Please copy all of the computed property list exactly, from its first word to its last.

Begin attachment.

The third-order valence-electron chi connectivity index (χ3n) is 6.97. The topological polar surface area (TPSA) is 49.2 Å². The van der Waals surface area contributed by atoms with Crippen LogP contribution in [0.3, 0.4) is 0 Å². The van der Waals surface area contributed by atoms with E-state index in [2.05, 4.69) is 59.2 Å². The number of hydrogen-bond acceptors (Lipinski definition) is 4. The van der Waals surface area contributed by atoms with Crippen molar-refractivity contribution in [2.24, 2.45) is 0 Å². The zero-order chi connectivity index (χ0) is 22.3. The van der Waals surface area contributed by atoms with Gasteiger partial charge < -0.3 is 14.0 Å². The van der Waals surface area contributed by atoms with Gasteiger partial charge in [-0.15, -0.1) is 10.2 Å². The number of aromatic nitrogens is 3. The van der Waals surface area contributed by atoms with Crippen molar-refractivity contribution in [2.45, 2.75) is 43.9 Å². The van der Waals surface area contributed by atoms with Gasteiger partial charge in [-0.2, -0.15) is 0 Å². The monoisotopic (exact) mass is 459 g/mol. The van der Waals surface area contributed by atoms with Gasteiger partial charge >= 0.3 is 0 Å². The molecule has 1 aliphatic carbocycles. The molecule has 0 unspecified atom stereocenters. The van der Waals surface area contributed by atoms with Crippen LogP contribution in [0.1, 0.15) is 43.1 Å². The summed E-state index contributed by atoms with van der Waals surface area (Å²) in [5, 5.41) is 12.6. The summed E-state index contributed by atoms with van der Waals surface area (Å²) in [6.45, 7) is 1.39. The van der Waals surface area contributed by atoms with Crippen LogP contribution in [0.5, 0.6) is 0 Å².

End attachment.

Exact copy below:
The third-order valence-electron chi connectivity index (χ3n) is 6.97. The topological polar surface area (TPSA) is 49.2 Å². The van der Waals surface area contributed by atoms with Crippen LogP contribution in [0.3, 0.4) is 0 Å². The van der Waals surface area contributed by atoms with E-state index in [2.05, 4.69) is 59.2 Å². The number of hydrogen-bond acceptors (Lipinski definition) is 4. The van der Waals surface area contributed by atoms with Crippen molar-refractivity contribution in [2.24, 2.45) is 0 Å². The zero-order chi connectivity index (χ0) is 22.3. The van der Waals surface area contributed by atoms with Gasteiger partial charge < -0.3 is 14.0 Å². The van der Waals surface area contributed by atoms with Gasteiger partial charge in [-0.15, -0.1) is 10.2 Å². The number of aromatic nitrogens is 3. The van der Waals surface area contributed by atoms with Crippen molar-refractivity contribution in [2.45, 2.75) is 43.9 Å². The van der Waals surface area contributed by atoms with Gasteiger partial charge in [-0.2, -0.15) is 0 Å². The monoisotopic (exact) mass is 459 g/mol. The van der Waals surface area contributed by atoms with Gasteiger partial charge >= 0.3 is 0 Å². The molecule has 1 aliphatic carbocycles. The molecule has 0 unspecified atom stereocenters. The van der Waals surface area contributed by atoms with Crippen LogP contribution in [0.1, 0.15) is 43.1 Å². The summed E-state index contributed by atoms with van der Waals surface area (Å²) in [5, 5.41) is 12.6. The summed E-state index contributed by atoms with van der Waals surface area (Å²) in [6.45, 7) is 1.39. The van der Waals surface area contributed by atoms with Crippen LogP contribution in [0.5, 0.6) is 0 Å².